Making Paper Uses A Lot Of Non-Renewable Energy And Has A High Carbon Footprint


Most Energy Used Is Renewable. Carbon Intensity Is Surprisingly Low

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The Myth: Making Paper Uses A Lot Of Non-Renewable Energy And Has A High Carbon Footprint

With 1.1% of the world's greenhouse gas emissions, the pulp, paper and print is one of the lowest industrial emitters.‚Äč
World Resources Institute, 2013

The European Paper Industry has reduced the CO2 emissions per tonne of paper produced by 40% since 1990.
Cepi Sustainability Report, 2011, Page 41

On average it takes 500 kilowatt hours (Kwh) to produce 200kg of paper; the average consumption per head in Europe. This is comparable to driving an average family car 600 miles (6).

The paper industry is the biggest user of renewable, low carbon energy and 54% (5) of the energy used in European paper making is biomass based - more than in any other sector.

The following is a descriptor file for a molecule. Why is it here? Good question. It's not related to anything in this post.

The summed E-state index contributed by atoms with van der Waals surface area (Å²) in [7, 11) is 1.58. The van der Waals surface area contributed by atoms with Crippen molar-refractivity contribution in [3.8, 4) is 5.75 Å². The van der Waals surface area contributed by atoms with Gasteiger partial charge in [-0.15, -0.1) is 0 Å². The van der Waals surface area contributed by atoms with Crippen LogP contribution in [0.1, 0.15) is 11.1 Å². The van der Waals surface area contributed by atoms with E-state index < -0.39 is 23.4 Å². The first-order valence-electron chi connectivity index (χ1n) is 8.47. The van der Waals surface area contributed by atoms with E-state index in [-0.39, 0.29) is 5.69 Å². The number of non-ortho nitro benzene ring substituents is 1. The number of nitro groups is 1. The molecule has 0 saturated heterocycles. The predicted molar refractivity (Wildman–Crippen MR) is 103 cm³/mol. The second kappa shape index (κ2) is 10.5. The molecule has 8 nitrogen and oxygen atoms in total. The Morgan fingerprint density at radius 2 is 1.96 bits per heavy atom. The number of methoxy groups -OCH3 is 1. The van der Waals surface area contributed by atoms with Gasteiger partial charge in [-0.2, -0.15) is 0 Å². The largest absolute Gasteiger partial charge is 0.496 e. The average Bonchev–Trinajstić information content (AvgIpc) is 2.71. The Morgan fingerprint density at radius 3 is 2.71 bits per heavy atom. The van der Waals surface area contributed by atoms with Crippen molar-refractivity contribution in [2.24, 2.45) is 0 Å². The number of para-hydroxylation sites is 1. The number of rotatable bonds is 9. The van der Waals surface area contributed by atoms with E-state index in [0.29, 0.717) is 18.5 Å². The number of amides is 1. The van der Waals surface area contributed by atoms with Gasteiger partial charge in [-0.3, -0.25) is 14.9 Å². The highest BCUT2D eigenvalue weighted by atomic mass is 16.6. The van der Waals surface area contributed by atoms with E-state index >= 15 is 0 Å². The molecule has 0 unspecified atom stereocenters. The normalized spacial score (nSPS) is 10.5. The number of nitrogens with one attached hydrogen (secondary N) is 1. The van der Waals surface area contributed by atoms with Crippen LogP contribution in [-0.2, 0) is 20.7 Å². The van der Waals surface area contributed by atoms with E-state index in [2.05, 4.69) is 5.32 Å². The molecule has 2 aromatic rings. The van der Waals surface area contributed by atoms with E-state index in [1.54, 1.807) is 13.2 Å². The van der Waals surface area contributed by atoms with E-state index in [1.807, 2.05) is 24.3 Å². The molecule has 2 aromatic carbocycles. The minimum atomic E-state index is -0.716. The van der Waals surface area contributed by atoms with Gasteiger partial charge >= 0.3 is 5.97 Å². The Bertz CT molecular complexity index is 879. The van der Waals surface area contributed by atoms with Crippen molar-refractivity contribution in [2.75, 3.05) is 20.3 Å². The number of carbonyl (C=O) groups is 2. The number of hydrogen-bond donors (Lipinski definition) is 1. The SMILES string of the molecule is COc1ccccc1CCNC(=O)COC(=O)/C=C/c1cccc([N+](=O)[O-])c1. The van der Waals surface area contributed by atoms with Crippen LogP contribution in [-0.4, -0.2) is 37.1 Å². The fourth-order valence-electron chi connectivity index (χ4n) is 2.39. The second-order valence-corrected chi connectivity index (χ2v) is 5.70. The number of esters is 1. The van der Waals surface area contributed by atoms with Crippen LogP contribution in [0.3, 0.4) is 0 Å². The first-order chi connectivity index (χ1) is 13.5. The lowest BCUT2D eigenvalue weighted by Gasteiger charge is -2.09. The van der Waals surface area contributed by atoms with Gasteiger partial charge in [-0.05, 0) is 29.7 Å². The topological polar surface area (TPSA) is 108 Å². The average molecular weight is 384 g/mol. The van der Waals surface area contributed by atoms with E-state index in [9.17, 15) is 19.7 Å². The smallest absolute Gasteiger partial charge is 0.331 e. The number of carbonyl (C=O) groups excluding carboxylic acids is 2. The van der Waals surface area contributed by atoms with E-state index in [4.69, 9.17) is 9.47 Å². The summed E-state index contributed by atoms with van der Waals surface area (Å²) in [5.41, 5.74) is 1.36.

Recyclable paper is made from wood, a renewable carbon storing resource.

Industry research indicates that mail comprises 0.1% of total household CO2 emissions in Europe. The 14 kg of CO2 emitted is the equivalent of:

  • One 70 km car journey
  • Five Cheeseburgers
  • Nine litres of milk
  • 6.6 minutes of transatlantic flight

EMIP, The Facts Of Our Value Chain, 2008, Page 8-10

Reading a newspaper can consume 20% less carbon than viewing news online.
Swedish Royal Institute for Technology, Moberg et al, 2007, Page 85

And in a multimedia world, responsibly sourced print and paper may be the most sustainable way to communicate.
Alternative media has its own impact too:

  • One email with 400k attachment sent to 20 people, is equivalent to burning 100w light bulb for 20 minutes.(7)
  • 100 searches on Google is equivalent to ironing a shirt, which is equivalent to 20g CO2.(8)
  • The average energy consumption on the level of a typical Google user is about 180-watts-hours a month, or the equivalent of running a 60-watt light bulb for three hours.(9)
  • E-waste is fast growing and can be toxic.

(5) Cepi Sustainability Report, 2011, Page 41
(6) Paper and the environment, ATS Consulting, August, 2007
(7) BBC, Costing the earth, Global Warming, April 2009
(8) Google Green, 2013
(9) New York Times, September 2011